Politics aside, (mostly ?), going over the Fiscal Cliff may not be such a bad idea. Obviously the President is ready to do so, and has said as much, through Tim Geithner. Why would the President want to do that? Because after taxes go up, it is easier to propose a reduction in taxes for some as part of a deal, rather than raising them. After the Cliff, taxes will go up on everyone, and then any proposed tax decreases, if only on the middle class, would be a step forward.
The Cliff also forces entitlement and defense cuts, which are impossible to pass positively with normal legislation. But by enforcing those cuts, every new budget would have to work from this lowered baseline. Just passing a stop-gap fiscal measure will apparently to nothing to cut either defense or entitlements. There is a “no cost benefit” for both Democrat and Republican for passively allowing cuts to entitlements. Since anyone who proposes cuts to Social Security or Medicare immediately becomes the target of the left, neither Democrat or Republican can afford the consequence. Every time Republicans have tried, they have lost big time: in 2006 and 2012. Entitlements are the Democrats’ bread and butter and can’t ever vote for any cuts. So, if Obama starts with the cuts and then proposes raises to spending, if not the full raises in the current system, he looks like a hero. Plus, he can blame the Republicans for any fallout.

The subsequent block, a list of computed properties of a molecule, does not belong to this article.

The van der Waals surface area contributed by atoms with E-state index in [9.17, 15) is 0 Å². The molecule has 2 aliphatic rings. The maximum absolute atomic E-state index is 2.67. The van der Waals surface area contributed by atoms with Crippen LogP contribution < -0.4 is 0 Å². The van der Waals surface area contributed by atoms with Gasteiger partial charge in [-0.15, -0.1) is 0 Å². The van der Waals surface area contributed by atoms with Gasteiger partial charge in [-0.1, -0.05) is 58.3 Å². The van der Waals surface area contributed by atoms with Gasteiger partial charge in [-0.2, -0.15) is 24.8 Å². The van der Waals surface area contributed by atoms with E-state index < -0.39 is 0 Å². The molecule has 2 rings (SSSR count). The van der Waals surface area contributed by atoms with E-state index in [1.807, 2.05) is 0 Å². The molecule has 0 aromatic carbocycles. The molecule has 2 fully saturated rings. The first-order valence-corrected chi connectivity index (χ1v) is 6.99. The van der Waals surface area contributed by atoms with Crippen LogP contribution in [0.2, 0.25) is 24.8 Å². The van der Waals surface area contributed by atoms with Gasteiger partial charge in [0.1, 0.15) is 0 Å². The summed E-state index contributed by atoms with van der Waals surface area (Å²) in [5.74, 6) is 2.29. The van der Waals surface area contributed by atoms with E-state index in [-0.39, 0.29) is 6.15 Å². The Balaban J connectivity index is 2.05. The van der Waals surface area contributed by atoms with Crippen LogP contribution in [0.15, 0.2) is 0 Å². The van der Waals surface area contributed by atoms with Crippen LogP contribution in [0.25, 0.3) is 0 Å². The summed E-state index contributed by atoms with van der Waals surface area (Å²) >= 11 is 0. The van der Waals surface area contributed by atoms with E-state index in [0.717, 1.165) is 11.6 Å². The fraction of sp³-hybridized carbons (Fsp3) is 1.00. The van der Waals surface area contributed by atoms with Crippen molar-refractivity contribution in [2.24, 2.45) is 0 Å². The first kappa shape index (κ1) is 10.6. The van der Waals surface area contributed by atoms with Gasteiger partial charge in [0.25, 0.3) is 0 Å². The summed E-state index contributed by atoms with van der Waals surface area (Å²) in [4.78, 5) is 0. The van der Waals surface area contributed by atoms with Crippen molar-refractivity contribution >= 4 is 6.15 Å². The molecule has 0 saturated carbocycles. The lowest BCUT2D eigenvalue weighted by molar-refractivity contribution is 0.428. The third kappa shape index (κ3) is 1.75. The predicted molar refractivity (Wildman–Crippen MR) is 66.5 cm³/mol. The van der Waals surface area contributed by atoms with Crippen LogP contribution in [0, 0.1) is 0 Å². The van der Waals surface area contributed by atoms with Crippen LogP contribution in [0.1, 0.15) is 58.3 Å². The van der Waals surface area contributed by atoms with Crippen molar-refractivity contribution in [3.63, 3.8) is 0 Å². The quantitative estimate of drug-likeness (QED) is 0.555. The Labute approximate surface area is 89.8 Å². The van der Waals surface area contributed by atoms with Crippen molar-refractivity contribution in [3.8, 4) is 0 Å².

If the Cliff happens, the President thinks he will have more leverage and can blame Republicans for tax increases on the middle class and a slowing economy. It is a win-win for him… that is, unless of course, the economy completely implodes and causes a depression, for which he will try to blame Republicans, but such a course may end up backfiring. The fact that he wouldn’t compromise may come back to bite him. If there is no recovery and we are thrown into another four years of crises, it may be hard to pin the blame on the House of Representatives. Of course, with all the help the pandering media is sure to give him, he may succeed. After all, finding a scapegoat for all the world’s evils is a proven political strategy. Just ask Adolph.
On the positive side, if the Cliff happens, the rich are taxed more, along with the middle class, entitlements and defense are cut, and austerity is forced upon us, and it seems like a better place to start balancing the budget than just extending current spending and tax rates with patchwork agreements. The course of extending the current system will only ensure unsustainable, unbalanced budgets for years to come, leading to eventual inflation or economic collapse.